“Come Sit Down Beside Me, I Said to Myself” or, solo traveling in Seoul

Come sit down beside me, I said to myself.

And although it doesn’t make sense,

I held my own hand as a small sign of trust

And together I sat on the fence.

-Michael Leuning

I spent a few days wandering around alone in Seoul, and I’ve been thinking about the condition of being alone versus that of being lonely. I choose the former, and I used to believe that “being lonely is a choice.” But I think my days in this city have changed my mind on this belief. I no longer think being lonely is just an attitude or even a choice. I think, sometimes, we can’t help but feel lonely because everyone else around us tells us that we are wrong for being alone.

Being and traveling alone have taught me a great deal about myself, about what I can and can’t handle, how much confidence I have versus how much I want to have, and – most importantly – being alone is how I’ve learned to trust myself. To trust my judgments, feelings, and even my beliefs. I think, especially for women, learning to trust ourselves takes a long time of living and hopefully learning. We live in a society that teaches us to seek approval from authority figures, those who have done and seen before us who now tell us “no, don’t think that. Think this instead.” With age, I assume, comes an ability to say “fuck off” to all that and start feeling and thinking what comes naturally, ideally remaining open to learning more.

This, I believe, is something I have learned from being alone. I had to work at being comfortable with my own company. I grew up learning that doing something by yourself is a sort of luxury that only selfish people could afford. Why would you go see a movie alone when someone else might have wanted to see it too? Why would you eat that meal alone when someone else might have wanted to eat it as well? And so on the list goes. I started feeling ashamed for expressing my own desires, and making plans always felt like a rebellious act born out of selfishness. Add to this dynamic the near-constant reinforcements that told me that my own thoughts, feelings, and even instinct were wrong, and it’s easy to see why being alone took some getting used to. My choice to be alone was a very deliberate decision that stemmed from a time when I finally gave myself permission to stop feeling guilty for wanting the things I wanted.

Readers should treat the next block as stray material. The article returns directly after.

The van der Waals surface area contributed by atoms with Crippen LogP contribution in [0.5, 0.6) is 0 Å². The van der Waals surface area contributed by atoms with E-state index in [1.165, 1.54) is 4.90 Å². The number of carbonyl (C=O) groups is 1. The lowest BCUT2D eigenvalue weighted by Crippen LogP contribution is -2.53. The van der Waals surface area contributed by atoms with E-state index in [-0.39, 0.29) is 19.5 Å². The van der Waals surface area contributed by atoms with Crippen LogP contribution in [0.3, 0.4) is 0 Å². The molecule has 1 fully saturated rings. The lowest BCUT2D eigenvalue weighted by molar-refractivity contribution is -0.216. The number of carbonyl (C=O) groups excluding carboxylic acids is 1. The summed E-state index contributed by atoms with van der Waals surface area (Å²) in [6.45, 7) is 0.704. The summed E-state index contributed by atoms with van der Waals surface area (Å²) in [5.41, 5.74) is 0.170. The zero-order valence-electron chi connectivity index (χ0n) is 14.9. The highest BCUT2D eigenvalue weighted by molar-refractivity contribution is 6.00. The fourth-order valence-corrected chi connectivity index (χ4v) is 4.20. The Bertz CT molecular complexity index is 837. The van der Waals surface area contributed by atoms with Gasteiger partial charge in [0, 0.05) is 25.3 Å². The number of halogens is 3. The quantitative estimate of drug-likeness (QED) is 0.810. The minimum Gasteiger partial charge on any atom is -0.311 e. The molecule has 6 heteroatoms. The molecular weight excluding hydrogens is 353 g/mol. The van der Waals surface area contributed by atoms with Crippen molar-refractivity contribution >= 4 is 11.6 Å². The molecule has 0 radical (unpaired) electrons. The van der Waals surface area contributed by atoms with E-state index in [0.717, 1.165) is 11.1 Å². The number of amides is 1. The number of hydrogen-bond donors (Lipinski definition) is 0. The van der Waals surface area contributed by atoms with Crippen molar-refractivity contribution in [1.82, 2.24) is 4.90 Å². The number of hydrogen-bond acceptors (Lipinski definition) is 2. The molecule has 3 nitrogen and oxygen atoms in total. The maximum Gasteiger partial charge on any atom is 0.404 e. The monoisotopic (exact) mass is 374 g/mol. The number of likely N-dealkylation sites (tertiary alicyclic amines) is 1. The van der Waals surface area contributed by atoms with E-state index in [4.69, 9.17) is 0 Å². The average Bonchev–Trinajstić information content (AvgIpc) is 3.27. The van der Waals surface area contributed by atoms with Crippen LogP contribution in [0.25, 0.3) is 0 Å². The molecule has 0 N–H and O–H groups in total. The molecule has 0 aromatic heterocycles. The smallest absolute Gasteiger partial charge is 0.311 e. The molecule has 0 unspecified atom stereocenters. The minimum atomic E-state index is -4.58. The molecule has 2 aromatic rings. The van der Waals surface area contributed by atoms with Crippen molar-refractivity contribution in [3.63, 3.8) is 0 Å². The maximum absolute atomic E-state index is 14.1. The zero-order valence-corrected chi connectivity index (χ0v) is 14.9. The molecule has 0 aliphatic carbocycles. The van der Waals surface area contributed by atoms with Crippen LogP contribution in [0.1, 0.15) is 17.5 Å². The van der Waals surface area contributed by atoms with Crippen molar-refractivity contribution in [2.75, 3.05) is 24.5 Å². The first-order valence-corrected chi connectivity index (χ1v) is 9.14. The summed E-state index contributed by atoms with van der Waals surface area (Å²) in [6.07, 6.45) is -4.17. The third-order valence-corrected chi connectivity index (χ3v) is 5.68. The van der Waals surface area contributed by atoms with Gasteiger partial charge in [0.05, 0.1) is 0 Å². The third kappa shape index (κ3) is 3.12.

Fast forward to just a few days ago, when I found myself wandering around Seoul and realizing very quickly that in that culture, being alone was a sort of public display of your failure to nurture relationships. I had a hard time eating alone, with nearly every head in the restaurant turning to stare at me with awe and thinly veiled horror as I sat alone and scanned the menu. I could feel their eyes burning into me, and it took all of my restraint not to lash out at the people around me and remind them to just mind their own fucking business. But at least for a few meals, I held my ground and refused to be relegated to eating instant noodles on a plastic chair in the back corner of a convenience store.

It wasn’t only meal times that seemed to highlight my isolation. A trip to the museum, which is something I prefer to do alone even when I’m at home and near friends or family, led me to think not only was I alone there in that moment, but I am alone in life as well, for the most part. This is not something that has before concerned me to any degree – I am a firm believer in making your life your own, and living it as fully as you can while you have it. What’s the point in waiting for someone else to enjoy a day which will never again be repeated? When I see a piece of art I particularly like, for example, I may say out loud to myself “enjoy this moment” as a sort of gentle reminder to myself to really notice where I am and how I got here. I write notes on my experiences, and I read them back to myself at a later time, sometimes even incorporating them into creative projects. So, for me, experiencing life alone never feels like I’m truly alone. I’m there with my past and future selves, and we have a grand old time with each other, albeit quietly.

I guess my point is that Seoul, with all its near-obsessive celebration of coupledom, was a difficult place for me to navigate alone. My solitary existence seemed almost offensive to people I encountered, and it left me wondering what it would be like if I actually lived there. Would I survive such a society, knowing that I have chosen to live a solitary life?

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